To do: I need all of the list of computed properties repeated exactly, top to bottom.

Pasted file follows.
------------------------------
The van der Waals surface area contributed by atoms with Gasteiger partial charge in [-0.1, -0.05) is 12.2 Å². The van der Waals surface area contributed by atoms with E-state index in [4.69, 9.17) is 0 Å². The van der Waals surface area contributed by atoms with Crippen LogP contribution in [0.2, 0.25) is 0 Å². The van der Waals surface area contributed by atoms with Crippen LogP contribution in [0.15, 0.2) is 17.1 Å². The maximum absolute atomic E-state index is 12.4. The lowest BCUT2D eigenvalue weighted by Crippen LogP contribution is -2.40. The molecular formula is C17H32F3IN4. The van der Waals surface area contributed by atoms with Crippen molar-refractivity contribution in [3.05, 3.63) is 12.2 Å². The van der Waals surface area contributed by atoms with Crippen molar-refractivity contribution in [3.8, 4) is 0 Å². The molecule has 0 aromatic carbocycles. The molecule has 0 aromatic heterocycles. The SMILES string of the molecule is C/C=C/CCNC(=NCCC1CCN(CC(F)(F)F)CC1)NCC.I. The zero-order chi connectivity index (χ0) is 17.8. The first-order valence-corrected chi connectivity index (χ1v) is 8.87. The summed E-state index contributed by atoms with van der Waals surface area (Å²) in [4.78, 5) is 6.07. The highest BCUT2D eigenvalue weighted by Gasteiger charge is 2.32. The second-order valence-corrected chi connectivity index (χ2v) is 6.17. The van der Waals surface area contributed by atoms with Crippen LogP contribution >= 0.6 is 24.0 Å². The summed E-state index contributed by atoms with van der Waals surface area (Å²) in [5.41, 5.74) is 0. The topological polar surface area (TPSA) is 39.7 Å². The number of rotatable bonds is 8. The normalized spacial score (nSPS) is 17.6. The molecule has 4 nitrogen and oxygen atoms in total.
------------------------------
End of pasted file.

The van der Waals surface area contributed by atoms with Gasteiger partial charge in [-0.1, -0.05) is 12.2 Å². The van der Waals surface area contributed by atoms with E-state index in [4.69, 9.17) is 0 Å². The van der Waals surface area contributed by atoms with Crippen LogP contribution in [0.2, 0.25) is 0 Å². The van der Waals surface area contributed by atoms with Crippen LogP contribution in [0.15, 0.2) is 17.1 Å². The maximum absolute atomic E-state index is 12.4. The lowest BCUT2D eigenvalue weighted by Crippen LogP contribution is -2.40. The molecular formula is C17H32F3IN4. The van der Waals surface area contributed by atoms with Crippen molar-refractivity contribution in [3.05, 3.63) is 12.2 Å². The van der Waals surface area contributed by atoms with Crippen molar-refractivity contribution in [3.8, 4) is 0 Å². The molecule has 0 aromatic carbocycles. The molecule has 0 aromatic heterocycles. The SMILES string of the molecule is C/C=C/CCNC(=NCCC1CCN(CC(F)(F)F)CC1)NCC.I. The zero-order chi connectivity index (χ0) is 17.8. The first-order valence-corrected chi connectivity index (χ1v) is 8.87. The summed E-state index contributed by atoms with van der Waals surface area (Å²) in [4.78, 5) is 6.07. The highest BCUT2D eigenvalue weighted by Gasteiger charge is 2.32. The second-order valence-corrected chi connectivity index (χ2v) is 6.17. The van der Waals surface area contributed by atoms with Crippen LogP contribution >= 0.6 is 24.0 Å². The summed E-state index contributed by atoms with van der Waals surface area (Å²) in [5.41, 5.74) is 0. The topological polar surface area (TPSA) is 39.7 Å². The number of rotatable bonds is 8. The normalized spacial score (nSPS) is 17.6. The molecule has 4 nitrogen and oxygen atoms in total.